Kathy Foran - REALTY EXECUTIVES Boston West



Posted by Kathy Foran on 9/18/2016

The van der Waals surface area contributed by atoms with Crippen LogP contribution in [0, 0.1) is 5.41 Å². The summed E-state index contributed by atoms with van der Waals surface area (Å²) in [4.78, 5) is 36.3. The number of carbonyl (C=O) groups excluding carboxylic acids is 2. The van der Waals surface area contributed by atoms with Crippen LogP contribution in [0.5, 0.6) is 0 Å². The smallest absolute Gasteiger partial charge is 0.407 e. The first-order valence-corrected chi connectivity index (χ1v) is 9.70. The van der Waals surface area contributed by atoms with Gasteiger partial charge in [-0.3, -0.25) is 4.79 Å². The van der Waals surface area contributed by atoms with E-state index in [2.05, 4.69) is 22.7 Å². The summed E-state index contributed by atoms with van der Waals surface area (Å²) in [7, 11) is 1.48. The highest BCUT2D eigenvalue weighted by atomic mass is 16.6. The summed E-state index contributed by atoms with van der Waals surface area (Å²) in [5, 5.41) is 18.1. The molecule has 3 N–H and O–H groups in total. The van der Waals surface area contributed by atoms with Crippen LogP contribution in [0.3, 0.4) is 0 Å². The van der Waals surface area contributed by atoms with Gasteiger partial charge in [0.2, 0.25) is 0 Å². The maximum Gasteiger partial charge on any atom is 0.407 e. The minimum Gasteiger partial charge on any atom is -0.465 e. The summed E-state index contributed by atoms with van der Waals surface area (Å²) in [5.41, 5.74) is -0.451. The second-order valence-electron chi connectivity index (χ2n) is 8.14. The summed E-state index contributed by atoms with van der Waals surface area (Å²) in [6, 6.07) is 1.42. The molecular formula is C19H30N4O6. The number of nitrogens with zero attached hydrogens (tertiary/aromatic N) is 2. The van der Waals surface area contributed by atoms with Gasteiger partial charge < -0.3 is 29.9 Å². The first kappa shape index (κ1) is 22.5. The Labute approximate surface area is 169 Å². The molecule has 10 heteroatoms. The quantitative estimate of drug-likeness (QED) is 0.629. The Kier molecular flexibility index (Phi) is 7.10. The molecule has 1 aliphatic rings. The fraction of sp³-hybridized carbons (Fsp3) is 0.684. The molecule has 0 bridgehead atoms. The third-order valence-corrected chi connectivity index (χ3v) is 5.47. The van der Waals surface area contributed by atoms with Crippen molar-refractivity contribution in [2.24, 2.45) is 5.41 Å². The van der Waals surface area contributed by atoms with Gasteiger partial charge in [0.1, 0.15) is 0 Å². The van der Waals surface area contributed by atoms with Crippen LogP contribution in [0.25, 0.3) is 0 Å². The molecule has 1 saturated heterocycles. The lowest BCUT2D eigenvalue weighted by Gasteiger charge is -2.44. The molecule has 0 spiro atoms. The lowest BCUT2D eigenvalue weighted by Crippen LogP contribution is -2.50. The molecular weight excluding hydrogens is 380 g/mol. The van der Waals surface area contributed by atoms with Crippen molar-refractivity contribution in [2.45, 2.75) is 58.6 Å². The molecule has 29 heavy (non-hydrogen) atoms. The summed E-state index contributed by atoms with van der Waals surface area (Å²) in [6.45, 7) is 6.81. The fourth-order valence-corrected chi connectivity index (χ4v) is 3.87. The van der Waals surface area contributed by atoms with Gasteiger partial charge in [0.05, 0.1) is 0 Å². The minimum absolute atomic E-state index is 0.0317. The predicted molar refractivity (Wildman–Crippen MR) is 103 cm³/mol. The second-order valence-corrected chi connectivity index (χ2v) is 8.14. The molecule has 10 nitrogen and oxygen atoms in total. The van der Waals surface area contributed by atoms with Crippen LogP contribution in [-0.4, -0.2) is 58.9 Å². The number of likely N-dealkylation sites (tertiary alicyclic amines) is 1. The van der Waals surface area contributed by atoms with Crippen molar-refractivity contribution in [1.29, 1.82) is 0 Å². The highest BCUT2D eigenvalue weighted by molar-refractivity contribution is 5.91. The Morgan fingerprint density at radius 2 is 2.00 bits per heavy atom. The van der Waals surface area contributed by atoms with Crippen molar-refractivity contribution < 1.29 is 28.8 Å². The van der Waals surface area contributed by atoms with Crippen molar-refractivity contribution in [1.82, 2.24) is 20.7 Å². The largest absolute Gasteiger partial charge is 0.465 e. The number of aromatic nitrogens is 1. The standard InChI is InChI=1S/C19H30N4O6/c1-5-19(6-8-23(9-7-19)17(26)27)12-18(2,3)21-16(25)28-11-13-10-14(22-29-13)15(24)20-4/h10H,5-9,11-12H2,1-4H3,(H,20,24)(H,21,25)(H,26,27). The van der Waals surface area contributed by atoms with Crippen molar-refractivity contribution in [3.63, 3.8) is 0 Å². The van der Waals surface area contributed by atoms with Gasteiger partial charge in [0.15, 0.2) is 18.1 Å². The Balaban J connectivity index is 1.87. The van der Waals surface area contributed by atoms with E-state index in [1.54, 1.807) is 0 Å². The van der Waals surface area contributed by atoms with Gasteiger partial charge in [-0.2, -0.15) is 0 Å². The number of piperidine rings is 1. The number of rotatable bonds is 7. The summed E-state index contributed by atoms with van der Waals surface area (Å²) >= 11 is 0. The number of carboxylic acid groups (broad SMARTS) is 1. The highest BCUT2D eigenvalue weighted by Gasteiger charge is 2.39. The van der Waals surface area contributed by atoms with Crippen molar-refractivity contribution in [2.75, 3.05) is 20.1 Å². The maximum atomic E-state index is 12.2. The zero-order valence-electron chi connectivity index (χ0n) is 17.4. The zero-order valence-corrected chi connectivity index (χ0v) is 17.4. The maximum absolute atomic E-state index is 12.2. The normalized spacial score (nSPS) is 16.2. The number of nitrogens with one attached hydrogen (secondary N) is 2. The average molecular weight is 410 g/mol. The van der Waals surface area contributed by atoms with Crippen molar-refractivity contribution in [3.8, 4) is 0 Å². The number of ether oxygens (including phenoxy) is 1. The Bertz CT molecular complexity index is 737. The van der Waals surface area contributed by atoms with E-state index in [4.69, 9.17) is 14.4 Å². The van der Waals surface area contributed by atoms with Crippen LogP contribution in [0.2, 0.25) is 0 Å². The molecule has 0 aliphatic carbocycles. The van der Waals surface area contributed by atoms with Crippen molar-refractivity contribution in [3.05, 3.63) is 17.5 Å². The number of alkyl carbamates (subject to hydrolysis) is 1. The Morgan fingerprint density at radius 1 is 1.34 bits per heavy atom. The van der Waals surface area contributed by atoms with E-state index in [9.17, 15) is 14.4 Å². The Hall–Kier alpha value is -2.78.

Do you know the difference between adjustable-rate and fixed-rate mortgages? An adjustable-rate mortgage (ARM) includes an interest rate that will change periodically based on market conditions. In many cases, homebuyers prefer fixed-rate mortgages (FRMs), as these mortgages enable homebuyers to pay the same monthly mortgage payment for the life of their loan. Conversely, an ARM may start with lower monthly payments but could rise over an extended period of time. This means that an ARM is likely to result in mortgage payments that vary over the years. Although an ARM may seem like an inferior option to its fixed-rate counterpart, there are several scenarios in which a homebuyer may prefer an ARM, including: 1. A Homebuyer Is Purchasing a Residence for the First Time. A first-time homebuyer may enter the real estate market with lofty expectations. But upon realizing there are few housing options that meet his or her needs, this buyer may settle for a house that represents a short-term residence. In this scenario, a homebuyer may be better off selecting an ARM. With an ARM, a first-time homebuyer may be able to make lower monthly payments in the first few years of homeownership. And then, when a better homeownership opportunity becomes available, this buyer may be able to work toward upgrading from his or her starter residence. 2. A Homebuyer Expects His or Her Income to Rise. The economy may fluctuate at times, but those who are assured of a higher income over the next few years may be better equipped to handle an ARM. For example, a student who is enrolled in a medical residency program may be a few years away from becoming a doctor. At the same time, this student wants a nice place that he or she can call home and may consider an ARM because it offers lower monthly payments initially. After this student completes the residency program, he or she likely will see a jump in his or her annual income as well. Thus, this homebuyer may be best served with an ARM. 3. A Homebuyer Is Facing an Empty Nest. Will your children soon be moving out of the home in the next few years? If so, now may be a great time to consider an ARM if you'd like to move into a new residence. Parents who are facing an empty nest in the next few years may be better off living in a larger residence for now, then downsizing after their children leave the nest. Therefore, with an ARM, parents may be able to buy a nicer home with lower monthly payments. And after their kids move out, these parents always can look into downsizing accordingly. Deciding which type of mortgage is right for you can be challenging for even an experienced homebuyer. Fortunately, lenders are available to answer any concerns or questions you may have, and your real estate agent may be able to offer guidance and tips as well. Explore all of the mortgage options at your disposal before you purchase a new residence. By doing so, you'll be equipped with the necessary information to make an informed decision that will serve you well both now and in the future.